Read, mark, learn and inwardly digest.

I wondered why this quotation had found its way into a post about speaking, but in its entirety, it really does belong here.

Blessed Lord, who hast caused all holy Scriptures to be written for our learning:
Grant that we may in such wise hear them, read, mark, learn and inwardly digest them,
that by patience, and comfort of thy holy Word,
we may embrace,
and ever hold fast the blessed hope of everlasting life,
which thou hast given us in our Saviour Jesus Christ.   Amen

(Collect for the Second Sunday in Advent, Book of Common Prayer)

Mark my words!
The word mark is used in the same sense as in the prayer above – take notice of.

Believe you me!
This is an instruction to you to recognise the truth of what I am about to say.

Would you believe it?
A rhetorical question expressing surprise and often disappointment.

As a matter of fact…
…I am going to tell you something which is true.

To make a point
in speech means to stress the importance of something.  If you make a point of doing something, it is deliberate and meaningful to you.

It’s a moot point.
A moot used to be an assembly, where things were discussedA moot point has not been decided.

The Moot Hall, Keswick                  Photo credit Wikipedia http://en.wikipedia.org/wiki/File:Moot_Hall,_Keswick.jpg Originator Mick Knapton

To stretch a point
means to agree to something beyond the limit normally allowed. (Concise Oxford Dictionary)  This could be allowing children to stay up late for a special occasion, for instance.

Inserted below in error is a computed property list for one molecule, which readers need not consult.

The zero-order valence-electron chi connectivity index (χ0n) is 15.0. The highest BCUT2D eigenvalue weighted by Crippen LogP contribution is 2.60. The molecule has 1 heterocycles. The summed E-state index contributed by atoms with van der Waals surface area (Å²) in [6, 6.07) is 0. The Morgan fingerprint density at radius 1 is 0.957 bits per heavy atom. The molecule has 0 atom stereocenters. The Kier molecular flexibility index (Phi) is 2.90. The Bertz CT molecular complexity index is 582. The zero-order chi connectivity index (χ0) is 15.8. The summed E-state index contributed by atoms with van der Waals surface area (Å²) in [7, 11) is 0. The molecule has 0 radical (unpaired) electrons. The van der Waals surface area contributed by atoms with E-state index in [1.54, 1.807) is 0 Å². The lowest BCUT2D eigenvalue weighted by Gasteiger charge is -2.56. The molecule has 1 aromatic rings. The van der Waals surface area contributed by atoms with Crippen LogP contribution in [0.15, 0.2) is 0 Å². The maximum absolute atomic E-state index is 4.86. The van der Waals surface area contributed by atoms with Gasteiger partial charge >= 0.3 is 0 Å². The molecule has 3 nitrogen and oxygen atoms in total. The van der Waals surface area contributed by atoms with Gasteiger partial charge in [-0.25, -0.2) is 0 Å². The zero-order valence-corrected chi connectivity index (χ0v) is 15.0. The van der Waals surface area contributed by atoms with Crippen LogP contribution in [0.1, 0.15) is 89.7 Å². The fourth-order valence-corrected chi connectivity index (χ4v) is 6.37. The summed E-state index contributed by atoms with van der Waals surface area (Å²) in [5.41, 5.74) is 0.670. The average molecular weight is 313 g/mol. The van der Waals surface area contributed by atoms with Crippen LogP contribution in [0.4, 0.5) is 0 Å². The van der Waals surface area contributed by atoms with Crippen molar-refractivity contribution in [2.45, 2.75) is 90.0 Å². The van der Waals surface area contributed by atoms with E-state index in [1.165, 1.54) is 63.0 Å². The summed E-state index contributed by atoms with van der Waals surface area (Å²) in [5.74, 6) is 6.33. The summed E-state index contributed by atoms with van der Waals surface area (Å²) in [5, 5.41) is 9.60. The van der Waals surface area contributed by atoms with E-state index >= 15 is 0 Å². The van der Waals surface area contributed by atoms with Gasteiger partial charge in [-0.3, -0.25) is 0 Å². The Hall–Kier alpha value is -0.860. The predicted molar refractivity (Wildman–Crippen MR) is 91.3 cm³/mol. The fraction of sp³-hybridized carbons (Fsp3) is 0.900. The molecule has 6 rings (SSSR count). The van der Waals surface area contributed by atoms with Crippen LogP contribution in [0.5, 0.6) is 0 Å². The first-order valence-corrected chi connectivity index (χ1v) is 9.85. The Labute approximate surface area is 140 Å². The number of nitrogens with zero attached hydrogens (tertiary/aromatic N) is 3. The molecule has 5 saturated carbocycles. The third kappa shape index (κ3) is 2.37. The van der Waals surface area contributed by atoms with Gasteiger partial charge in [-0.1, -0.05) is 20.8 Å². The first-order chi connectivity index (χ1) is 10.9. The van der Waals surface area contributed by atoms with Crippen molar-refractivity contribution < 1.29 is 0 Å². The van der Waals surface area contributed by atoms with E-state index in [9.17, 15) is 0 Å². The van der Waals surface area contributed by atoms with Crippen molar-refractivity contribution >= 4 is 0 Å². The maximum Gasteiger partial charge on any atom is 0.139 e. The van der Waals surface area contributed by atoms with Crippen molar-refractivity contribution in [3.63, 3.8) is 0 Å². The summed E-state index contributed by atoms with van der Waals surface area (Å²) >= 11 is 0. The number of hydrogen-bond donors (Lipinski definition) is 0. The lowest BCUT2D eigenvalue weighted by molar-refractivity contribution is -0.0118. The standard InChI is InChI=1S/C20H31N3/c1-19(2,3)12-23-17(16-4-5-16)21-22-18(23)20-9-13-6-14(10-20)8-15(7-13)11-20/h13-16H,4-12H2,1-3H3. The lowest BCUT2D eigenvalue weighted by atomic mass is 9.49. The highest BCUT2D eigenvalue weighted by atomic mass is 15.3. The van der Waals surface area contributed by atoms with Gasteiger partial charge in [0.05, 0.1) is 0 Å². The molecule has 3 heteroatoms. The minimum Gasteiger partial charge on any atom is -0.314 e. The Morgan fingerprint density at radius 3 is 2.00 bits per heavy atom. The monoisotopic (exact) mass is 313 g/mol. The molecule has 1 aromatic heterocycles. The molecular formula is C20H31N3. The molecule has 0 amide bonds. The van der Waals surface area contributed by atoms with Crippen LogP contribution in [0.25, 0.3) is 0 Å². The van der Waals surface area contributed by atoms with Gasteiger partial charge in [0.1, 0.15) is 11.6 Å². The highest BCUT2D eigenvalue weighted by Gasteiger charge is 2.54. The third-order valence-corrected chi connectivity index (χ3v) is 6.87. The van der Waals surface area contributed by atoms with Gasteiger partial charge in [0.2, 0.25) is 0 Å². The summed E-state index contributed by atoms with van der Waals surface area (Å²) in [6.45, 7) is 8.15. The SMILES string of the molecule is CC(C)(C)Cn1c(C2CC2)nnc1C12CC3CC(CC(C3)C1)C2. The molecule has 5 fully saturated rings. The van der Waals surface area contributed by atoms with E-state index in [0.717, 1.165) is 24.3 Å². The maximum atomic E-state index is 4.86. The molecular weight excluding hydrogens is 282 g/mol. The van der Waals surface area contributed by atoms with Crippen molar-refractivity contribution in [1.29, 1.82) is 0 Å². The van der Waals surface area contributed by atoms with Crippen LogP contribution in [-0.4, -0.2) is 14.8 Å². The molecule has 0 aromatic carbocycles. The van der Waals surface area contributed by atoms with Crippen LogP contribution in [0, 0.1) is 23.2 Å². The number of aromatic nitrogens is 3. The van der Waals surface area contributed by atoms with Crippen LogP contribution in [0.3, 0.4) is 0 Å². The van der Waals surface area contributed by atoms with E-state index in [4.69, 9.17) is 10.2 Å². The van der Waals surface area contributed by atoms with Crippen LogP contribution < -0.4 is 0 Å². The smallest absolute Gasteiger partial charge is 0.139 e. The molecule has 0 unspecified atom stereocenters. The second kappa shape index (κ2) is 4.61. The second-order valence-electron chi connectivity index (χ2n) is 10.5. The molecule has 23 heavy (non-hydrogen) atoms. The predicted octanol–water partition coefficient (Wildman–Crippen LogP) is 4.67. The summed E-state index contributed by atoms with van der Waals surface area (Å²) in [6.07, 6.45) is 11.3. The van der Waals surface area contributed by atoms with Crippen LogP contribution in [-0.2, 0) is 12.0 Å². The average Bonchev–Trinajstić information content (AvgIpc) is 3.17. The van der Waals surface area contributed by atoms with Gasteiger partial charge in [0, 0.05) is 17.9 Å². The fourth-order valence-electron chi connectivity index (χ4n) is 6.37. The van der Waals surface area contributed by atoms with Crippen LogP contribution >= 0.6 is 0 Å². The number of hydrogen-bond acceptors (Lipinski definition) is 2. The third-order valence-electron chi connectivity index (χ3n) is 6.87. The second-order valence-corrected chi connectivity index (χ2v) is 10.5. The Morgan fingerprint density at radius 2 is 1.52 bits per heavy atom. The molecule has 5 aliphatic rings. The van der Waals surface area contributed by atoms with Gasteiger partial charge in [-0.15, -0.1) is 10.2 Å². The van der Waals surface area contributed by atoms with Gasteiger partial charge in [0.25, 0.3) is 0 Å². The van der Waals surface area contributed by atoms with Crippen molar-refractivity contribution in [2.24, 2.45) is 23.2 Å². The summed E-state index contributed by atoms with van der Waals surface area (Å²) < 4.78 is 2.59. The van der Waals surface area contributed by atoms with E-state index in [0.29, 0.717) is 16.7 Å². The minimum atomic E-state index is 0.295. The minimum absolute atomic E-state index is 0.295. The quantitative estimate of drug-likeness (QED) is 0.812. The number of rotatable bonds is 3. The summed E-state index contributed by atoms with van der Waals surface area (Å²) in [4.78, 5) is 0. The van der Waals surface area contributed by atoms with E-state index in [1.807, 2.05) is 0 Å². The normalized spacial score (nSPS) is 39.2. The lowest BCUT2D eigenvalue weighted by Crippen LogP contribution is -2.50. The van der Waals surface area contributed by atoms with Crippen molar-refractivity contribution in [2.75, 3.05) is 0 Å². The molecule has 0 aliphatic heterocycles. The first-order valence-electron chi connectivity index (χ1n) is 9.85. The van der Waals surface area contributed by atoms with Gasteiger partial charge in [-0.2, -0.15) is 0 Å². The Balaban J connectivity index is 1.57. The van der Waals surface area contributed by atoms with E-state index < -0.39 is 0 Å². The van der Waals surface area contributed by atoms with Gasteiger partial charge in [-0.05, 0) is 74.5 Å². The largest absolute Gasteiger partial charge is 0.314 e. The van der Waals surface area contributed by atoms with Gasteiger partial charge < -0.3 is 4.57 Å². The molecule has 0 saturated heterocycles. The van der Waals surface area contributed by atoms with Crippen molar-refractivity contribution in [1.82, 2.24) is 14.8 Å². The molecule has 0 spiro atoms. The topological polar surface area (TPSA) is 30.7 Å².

Not to put to fine a point on it…
…means the same as to put it bluntly.

Do I need to spell it out in words of one syllable?
The only word in this question with more than one syllable is “syllable”, which has three!

There’s a thin/fine line between…
…only a small difference (perhaps between acceptable and unacceptable behaviour).

Spare a thought for…
…might really mean, say a prayer for or see if you can help.

Talking nineteen to the dozen
doesn’t add up, but makes a lot of chatter.

In the light of…
…something has been explained, which affected the speaker’s views.  Things are clearer in the light.

When Jesus spoke again to the people, he said, “I am the light of the world.  Whoever follows me will never walk in darkness, but will have the light of life.”

St John’s Gospel Chapter 8 verse 12 (NIV)

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